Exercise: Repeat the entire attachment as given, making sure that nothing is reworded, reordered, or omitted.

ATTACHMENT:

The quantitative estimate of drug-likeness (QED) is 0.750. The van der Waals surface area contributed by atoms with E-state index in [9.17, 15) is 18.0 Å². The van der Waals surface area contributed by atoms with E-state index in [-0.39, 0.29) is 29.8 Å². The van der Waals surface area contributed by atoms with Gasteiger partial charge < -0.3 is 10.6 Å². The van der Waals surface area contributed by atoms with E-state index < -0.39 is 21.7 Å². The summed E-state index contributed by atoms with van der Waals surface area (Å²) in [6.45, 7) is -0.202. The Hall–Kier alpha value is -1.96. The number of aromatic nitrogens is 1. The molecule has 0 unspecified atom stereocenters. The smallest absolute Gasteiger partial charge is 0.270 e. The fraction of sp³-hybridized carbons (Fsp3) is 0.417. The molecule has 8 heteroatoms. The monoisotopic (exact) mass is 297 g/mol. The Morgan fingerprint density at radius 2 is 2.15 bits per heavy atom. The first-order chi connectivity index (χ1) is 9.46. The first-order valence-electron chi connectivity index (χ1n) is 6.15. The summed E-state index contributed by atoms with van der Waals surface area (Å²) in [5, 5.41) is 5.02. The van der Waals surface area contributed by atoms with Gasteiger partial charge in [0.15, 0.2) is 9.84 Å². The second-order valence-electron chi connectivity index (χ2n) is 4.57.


The quantitative estimate of drug-likeness (QED) is 0.750. The van der Waals surface area contributed by atoms with E-state index in [9.17, 15) is 18.0 Å². The van der Waals surface area contributed by atoms with E-state index in [-0.39, 0.29) is 29.8 Å². The van der Waals surface area contributed by atoms with Gasteiger partial charge < -0.3 is 10.6 Å². The van der Waals surface area contributed by atoms with E-state index < -0.39 is 21.7 Å². The summed E-state index contributed by atoms with van der Waals surface area (Å²) in [6.45, 7) is -0.202. The Hall–Kier alpha value is -1.96. The number of aromatic nitrogens is 1. The molecule has 0 unspecified atom stereocenters. The smallest absolute Gasteiger partial charge is 0.270 e. The fraction of sp³-hybridized carbons (Fsp3) is 0.417. The molecule has 8 heteroatoms. The monoisotopic (exact) mass is 297 g/mol. The Morgan fingerprint density at radius 2 is 2.15 bits per heavy atom. The first-order chi connectivity index (χ1) is 9.46. The first-order valence-electron chi connectivity index (χ1n) is 6.15. The summed E-state index contributed by atoms with van der Waals surface area (Å²) in [5, 5.41) is 5.02. The van der Waals surface area contributed by atoms with Gasteiger partial charge in [0.15, 0.2) is 9.84 Å². The second-order valence-electron chi connectivity index (χ2n) is 4.57.